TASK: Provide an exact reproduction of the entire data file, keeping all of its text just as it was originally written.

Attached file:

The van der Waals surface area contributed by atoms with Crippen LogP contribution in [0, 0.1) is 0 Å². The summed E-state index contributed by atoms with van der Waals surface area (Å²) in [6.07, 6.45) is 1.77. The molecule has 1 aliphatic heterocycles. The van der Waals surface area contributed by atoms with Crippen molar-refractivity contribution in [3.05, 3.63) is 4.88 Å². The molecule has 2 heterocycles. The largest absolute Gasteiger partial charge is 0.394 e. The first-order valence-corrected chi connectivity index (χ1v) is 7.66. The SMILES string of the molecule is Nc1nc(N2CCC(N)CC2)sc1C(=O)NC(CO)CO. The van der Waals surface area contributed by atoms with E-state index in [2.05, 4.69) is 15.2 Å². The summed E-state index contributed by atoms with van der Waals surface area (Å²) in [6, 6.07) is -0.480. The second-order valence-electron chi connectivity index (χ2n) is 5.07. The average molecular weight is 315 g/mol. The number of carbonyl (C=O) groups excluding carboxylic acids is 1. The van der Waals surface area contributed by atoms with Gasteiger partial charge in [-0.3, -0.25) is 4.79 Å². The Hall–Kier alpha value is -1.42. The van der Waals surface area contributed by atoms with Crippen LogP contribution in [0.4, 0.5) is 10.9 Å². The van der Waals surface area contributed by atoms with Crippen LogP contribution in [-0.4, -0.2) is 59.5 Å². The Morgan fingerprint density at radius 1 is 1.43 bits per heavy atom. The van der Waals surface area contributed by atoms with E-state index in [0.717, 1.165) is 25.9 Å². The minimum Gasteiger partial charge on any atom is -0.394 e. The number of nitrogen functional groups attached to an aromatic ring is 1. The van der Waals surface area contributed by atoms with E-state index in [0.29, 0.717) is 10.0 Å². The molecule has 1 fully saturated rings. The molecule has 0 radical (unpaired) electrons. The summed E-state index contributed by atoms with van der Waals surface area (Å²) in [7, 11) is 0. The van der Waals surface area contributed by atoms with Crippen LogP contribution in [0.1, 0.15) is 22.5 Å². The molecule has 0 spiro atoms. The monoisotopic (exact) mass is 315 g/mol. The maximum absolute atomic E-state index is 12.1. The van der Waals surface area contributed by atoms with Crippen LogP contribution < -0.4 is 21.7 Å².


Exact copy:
The van der Waals surface area contributed by atoms with Crippen LogP contribution in [0, 0.1) is 0 Å². The summed E-state index contributed by atoms with van der Waals surface area (Å²) in [6.07, 6.45) is 1.77. The molecule has 1 aliphatic heterocycles. The van der Waals surface area contributed by atoms with Crippen molar-refractivity contribution in [3.05, 3.63) is 4.88 Å². The molecule has 2 heterocycles. The largest absolute Gasteiger partial charge is 0.394 e. The first-order valence-corrected chi connectivity index (χ1v) is 7.66. The SMILES string of the molecule is Nc1nc(N2CCC(N)CC2)sc1C(=O)NC(CO)CO. The van der Waals surface area contributed by atoms with E-state index in [2.05, 4.69) is 15.2 Å². The summed E-state index contributed by atoms with van der Waals surface area (Å²) in [6, 6.07) is -0.480. The second-order valence-electron chi connectivity index (χ2n) is 5.07. The average molecular weight is 315 g/mol. The number of carbonyl (C=O) groups excluding carboxylic acids is 1. The van der Waals surface area contributed by atoms with Gasteiger partial charge in [-0.3, -0.25) is 4.79 Å². The Hall–Kier alpha value is -1.42. The van der Waals surface area contributed by atoms with Crippen LogP contribution in [0.4, 0.5) is 10.9 Å². The van der Waals surface area contributed by atoms with Crippen LogP contribution in [-0.4, -0.2) is 59.5 Å². The Morgan fingerprint density at radius 1 is 1.43 bits per heavy atom. The van der Waals surface area contributed by atoms with E-state index in [0.717, 1.165) is 25.9 Å². The minimum Gasteiger partial charge on any atom is -0.394 e. The number of nitrogen functional groups attached to an aromatic ring is 1. The van der Waals surface area contributed by atoms with E-state index in [0.29, 0.717) is 10.0 Å². The molecule has 1 fully saturated rings. The molecule has 0 radical (unpaired) electrons. The summed E-state index contributed by atoms with van der Waals surface area (Å²) in [7, 11) is 0. The van der Waals surface area contributed by atoms with Crippen LogP contribution in [0.1, 0.15) is 22.5 Å². The molecule has 0 spiro atoms. The monoisotopic (exact) mass is 315 g/mol. The maximum absolute atomic E-state index is 12.1. The van der Waals surface area contributed by atoms with Crippen LogP contribution < -0.4 is 21.7 Å².